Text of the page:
Special issue


This paper seeks to unveil the situated struggle that students experience in comprehending the often tacit rules that govern academic practices in order to engage fully with their academic studies and develop a sense of belonging. I present a critique of the prevailing conception of student belonging, which I suggest does not effectively consider the diversity of contemporary university cohorts due to favouring social groups traditionally dominating the student body. Non-traditional students, especially those from contexts distant from Western higher education, can often struggle with developing confidence and conversance with critical thinking – a central practice of academia – which negatively impacts their experiences of belonging. My research with master’s students in three Scottish universities shows that dialogic active pedagogy can be a means for establishing belonging while also supporting some students' development and demonstration of critical being across multiple domains and to transformatory levels. Such empowering participatory pedagogy, captured in the finding of ‘contexts of difference', can potentially provide the means for students to adapt and establish belonging within the culture, context and subject of their learning while also enabling the development of criticality, to the highest levels, amongst some students.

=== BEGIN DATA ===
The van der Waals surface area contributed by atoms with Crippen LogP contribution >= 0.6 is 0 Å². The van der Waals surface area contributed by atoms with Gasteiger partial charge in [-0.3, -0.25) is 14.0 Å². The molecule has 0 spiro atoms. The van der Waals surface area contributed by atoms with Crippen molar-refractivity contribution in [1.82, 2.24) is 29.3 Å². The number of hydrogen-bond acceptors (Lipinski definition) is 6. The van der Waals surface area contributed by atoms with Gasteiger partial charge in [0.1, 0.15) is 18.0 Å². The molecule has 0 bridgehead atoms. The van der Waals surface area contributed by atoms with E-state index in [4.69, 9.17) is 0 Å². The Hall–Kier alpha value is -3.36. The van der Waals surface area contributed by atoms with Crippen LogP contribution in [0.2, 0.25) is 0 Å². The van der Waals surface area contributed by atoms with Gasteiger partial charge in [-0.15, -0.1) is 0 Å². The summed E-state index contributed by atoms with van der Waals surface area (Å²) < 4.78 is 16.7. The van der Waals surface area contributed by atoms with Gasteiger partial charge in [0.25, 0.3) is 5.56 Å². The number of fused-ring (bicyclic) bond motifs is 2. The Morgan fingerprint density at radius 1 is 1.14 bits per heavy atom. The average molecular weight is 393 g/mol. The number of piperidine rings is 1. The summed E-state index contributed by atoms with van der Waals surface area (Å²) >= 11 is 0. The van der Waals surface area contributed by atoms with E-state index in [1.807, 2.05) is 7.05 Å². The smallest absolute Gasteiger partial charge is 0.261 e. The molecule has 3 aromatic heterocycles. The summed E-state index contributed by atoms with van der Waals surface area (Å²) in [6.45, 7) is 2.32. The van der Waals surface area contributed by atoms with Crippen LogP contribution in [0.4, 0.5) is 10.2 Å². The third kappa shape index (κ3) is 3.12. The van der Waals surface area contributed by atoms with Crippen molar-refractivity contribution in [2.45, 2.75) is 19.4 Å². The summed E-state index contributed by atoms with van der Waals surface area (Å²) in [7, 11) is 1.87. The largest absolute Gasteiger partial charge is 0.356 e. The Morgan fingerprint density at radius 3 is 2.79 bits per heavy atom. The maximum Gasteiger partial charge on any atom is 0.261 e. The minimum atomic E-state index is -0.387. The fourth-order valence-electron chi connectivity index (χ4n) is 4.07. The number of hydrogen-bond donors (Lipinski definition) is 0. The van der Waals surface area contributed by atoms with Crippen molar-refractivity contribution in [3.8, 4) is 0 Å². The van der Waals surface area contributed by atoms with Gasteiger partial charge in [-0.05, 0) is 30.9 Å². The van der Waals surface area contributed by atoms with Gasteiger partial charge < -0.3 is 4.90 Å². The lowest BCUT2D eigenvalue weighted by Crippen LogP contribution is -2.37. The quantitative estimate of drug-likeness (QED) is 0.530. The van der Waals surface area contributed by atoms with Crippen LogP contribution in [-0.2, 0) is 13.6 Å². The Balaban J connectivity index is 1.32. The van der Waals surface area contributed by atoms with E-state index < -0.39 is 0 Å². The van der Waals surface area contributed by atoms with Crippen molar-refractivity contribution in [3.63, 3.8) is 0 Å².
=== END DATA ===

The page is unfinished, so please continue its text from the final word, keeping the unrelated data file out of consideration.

Practitioner Notes

  1. Adopting an academic literacies lens, practitioners should critically reflect upon which terms, concepts or practices are expected of students in their discipline, yet largely remain implicit. They should ensure these are explicitly discussed and defined with students.
  2. A dialogic approach to pedagogy which promotes interaction and meaningful relationships between students and teachers as partners in learning is most conducive to generating student belonging and facilitating learners’ criticality development.
  3. Embracing ‘contexts of difference’ when teaching, which encapsulate dialogue, differing perspectives and diversity, would help provide meaningful and formative intercultural learning by offering students opportunities to develop criticality through engagement with diverse peers.
  4. Relational pedagogy presents a means through which a dialogic, participatory approach that embraces contexts of difference can help support student belonging and, later, development of critical being.